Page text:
Cocoon Galaxy (NGC 4485/90)

Object Description

NGC 4485/90
NGC 4485/90: NGC 4485 (top) and NGC 4490 (bottom). Section of the Two Micron All Sky Survey (2MASS) [147]

This pair of galaxies was discovered by William Herschel on 14 January 1788. As for most of his discoveries he was using his 18.7 inch reflecting telescope with 20 feet focal length. He cataloged his discovery as I 197 (NGC 4485) and I 198 (NGC 4490). In his «Catalogue of a second Thousand of new Nebula and Clusters of Stars» he described it as: «Two. The southern very bright, very large, irregular extended. The northern bright, pretty small, irregular faint. Distance 1' 1/2.» [464]

The galaxy NGC 4490 is known as the Cocoon. In fact, their shape is reminiscent of a pupae of a caterpillar or even a nascent butterfly. The brighter and larger galaxy NGC 4490 is accompanied by the smaller galaxy NGC 4485 in the immediate vicinity. It appears that the two galaxies are gravitationally affecting each other. [192] Measured distances vary from 6.9 Mpc to 11 Mpc. [145]

Revised+Historic NGC/IC, Version 22/9, © Dr. Wolfgang Steinicke [277]
NameRADecTypebMagvMagDimDreyer DescriptionIdentification, Remarks
NGC 448512 30 31.3+41 42 03Gx (IBm/P)12.311.92.4 × 1.8B, pS, iR, np of 2UGC 7648, MCG 7-26-13, CGCG 216-7, KCPG 341A, Arp 269, VV 30
NGC 449012 30 36.1+41 38 34Gx (SBcd)10.29.86.4 × 3.2vB, vL, mE 130°, r, sf of 2UGC 7651, MCG 7-26-14, CGCG 216-8, KCPG 341B, Arp 269, VV 30

Finder Chart

The galaxy pair is located in the constellation Canes Venatici and is very easy to find: Extend the connecting line from the two stars Cor Caroli (α Canum Venaticorum, 2.9 mag) to the 4.2 mag star Chara (β Canum Venaticorum) by about 40 arc minutes . The two galaxies should already be visible in the eyepiece.

Chart Cocoon Galaxy (NGC 4485/90)
Cocoon Galaxy (NGC 4485/90) in constellation Canes Venatici. Chart created using SkySafari 6 Pro and STScI Digitized Sky Survey. [149, 160]

Visual Observation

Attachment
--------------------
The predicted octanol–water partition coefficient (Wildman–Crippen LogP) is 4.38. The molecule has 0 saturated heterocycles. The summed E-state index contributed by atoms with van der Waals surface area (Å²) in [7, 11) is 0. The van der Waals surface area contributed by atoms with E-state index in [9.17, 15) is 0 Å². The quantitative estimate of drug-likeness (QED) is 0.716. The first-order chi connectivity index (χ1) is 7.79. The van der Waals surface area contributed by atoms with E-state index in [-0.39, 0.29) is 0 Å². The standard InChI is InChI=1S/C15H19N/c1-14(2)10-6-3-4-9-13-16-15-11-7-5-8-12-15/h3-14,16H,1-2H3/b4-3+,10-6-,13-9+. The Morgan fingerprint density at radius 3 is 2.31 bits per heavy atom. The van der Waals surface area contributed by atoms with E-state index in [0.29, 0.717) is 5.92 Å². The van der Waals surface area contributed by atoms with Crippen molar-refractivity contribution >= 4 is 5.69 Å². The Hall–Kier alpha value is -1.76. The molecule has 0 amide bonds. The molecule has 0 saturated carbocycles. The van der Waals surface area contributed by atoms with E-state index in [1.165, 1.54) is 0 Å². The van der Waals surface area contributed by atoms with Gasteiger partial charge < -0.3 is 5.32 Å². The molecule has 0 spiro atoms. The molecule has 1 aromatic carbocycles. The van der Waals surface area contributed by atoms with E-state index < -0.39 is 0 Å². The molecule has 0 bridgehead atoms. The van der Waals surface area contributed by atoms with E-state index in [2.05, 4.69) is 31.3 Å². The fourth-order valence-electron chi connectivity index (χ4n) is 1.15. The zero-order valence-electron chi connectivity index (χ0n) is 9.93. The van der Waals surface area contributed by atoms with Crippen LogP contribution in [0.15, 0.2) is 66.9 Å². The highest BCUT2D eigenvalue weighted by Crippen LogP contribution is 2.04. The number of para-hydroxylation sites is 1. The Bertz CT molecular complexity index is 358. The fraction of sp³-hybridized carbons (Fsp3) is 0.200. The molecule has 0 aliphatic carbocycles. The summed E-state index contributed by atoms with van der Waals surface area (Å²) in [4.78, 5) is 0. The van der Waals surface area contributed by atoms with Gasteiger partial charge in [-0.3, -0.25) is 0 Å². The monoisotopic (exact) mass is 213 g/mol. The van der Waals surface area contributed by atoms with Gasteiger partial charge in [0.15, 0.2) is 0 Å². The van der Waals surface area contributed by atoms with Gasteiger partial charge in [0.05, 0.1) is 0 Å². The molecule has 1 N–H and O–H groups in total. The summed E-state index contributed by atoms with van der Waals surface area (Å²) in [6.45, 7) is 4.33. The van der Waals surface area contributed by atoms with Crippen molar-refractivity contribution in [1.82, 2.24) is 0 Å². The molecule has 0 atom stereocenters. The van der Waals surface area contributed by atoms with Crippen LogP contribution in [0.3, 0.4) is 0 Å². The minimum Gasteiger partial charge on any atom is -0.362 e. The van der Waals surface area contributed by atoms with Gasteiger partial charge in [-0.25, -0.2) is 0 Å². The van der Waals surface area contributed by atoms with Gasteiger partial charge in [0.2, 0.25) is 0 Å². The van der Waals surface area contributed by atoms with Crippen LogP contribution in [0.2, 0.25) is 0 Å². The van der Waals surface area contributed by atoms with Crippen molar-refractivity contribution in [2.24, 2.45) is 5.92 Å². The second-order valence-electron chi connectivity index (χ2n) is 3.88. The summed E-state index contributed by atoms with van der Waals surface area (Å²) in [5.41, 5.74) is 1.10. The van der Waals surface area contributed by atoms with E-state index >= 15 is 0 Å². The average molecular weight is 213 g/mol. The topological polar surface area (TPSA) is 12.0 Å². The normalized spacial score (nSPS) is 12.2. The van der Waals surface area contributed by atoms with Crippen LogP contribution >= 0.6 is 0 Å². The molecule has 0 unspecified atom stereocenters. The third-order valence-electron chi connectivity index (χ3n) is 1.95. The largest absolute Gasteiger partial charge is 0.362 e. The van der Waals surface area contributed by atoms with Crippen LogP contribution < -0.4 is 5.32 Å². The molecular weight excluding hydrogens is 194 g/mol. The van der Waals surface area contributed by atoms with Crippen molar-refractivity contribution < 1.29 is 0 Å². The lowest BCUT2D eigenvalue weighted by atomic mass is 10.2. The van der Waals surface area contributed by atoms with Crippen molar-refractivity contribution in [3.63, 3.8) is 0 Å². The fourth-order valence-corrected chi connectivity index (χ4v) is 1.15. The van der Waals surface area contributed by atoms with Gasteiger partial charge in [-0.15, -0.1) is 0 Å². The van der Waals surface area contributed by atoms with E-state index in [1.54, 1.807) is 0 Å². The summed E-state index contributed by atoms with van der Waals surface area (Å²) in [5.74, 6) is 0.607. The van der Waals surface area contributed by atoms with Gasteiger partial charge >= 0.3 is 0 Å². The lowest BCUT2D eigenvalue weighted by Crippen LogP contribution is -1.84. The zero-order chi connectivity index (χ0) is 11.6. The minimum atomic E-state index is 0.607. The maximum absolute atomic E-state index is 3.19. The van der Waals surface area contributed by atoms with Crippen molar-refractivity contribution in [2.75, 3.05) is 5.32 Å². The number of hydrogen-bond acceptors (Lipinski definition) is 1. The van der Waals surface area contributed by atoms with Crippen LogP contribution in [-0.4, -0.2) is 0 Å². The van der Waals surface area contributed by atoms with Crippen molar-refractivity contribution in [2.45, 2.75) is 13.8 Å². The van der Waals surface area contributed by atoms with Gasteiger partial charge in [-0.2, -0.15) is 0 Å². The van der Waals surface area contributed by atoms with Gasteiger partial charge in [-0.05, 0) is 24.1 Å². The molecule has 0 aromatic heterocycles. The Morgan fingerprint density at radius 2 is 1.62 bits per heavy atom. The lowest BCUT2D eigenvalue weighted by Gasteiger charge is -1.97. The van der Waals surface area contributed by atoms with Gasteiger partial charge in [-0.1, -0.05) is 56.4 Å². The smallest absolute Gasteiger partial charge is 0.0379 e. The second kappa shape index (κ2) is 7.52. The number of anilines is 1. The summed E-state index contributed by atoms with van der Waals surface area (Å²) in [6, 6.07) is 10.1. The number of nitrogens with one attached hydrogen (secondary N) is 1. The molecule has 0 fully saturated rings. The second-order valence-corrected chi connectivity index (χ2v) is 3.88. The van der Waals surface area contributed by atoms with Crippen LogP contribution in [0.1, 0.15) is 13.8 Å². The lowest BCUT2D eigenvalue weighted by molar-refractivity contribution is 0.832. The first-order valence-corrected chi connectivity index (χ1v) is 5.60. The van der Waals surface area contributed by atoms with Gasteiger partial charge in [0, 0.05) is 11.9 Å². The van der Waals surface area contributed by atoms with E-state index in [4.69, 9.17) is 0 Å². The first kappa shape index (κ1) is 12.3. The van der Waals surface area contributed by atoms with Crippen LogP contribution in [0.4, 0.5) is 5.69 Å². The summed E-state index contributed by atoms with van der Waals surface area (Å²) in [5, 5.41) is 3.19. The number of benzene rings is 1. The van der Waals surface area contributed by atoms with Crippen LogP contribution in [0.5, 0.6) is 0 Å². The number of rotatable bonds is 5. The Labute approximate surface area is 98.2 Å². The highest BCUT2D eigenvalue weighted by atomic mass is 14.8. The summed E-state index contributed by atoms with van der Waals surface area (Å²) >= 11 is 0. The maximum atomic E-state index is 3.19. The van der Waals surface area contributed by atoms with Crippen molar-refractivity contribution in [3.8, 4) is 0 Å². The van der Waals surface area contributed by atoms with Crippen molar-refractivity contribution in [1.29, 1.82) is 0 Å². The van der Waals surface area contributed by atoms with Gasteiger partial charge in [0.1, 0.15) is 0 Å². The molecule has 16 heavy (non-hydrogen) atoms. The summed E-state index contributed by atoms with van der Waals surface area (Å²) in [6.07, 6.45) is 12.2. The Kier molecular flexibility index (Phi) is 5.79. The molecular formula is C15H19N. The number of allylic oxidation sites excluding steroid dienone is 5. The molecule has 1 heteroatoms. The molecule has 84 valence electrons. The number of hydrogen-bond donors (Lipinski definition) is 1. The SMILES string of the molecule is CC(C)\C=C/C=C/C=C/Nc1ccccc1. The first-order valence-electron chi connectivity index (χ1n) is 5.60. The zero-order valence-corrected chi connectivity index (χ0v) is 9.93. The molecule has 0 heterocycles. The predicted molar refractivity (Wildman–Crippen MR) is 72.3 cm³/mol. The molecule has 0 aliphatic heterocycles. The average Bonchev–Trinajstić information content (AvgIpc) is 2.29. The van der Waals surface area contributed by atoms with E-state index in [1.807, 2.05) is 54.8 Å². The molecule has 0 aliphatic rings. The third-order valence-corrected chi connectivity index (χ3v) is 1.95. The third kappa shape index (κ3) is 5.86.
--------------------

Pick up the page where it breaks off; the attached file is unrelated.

NGC 4485 + NGC 4490
NGC 4485 + NGC 4490: Pencil drawing; 14" PWO-Dobson f/4.6, TV-Radian 8 mm, 200x, 0.3°, D: 6.7, air: quiet; Blattisiten 1300m; © 6. 6. 2003, 01:15 Eduard von Bergen

350 mm aperture: A slight bend can be seen on NGC 4490 and further it has a bright elongated core. To the southeast, they are joined by a mag 14.2 star just at the galaxy's end. Almost inconspicuously, the star binds to NGC 4490. The galaxy NGC 4485 is much smaller and slightly fainter than its sister. It also has a noticeably brighter galactic core. [192]

14" PWO-Dobson, F:4.6 / TV-Radian 8mm, 200x, 0.3°
Eduard von Bergen

More Objects Nearby (±15°)

References

145SIMBAD astronomical database; simbad.u-strasbg.fr/simbad
147Aladin Lite; aladin.u-strasbg.fr/AladinLite (2020-12-23)
149SkySafari 6 Pro, Simulation Curriculum; skysafariastronomy.com
160The STScI Digitized Sky Survey; archive.stsci.edu/cgi-bin/dss_form
192Deep-Sky Guide; fernrohr.ch/1d_deep-sky-guide.html (2020-12-25)
277«Historische Deep-Sky Kataloge» von Dr. Wolfgang Steinicke; klima-luft.de/steinicke (2021-02-17)
464«Catalogue of a second thousand of new nebulae and clusters of stars; with a few introductory remarks on the construction of the heavens» William Herschel, Philosophical Transactions of the Royal Society of London, 1 January 1789; DOI:10.1098/rstl.1789.0021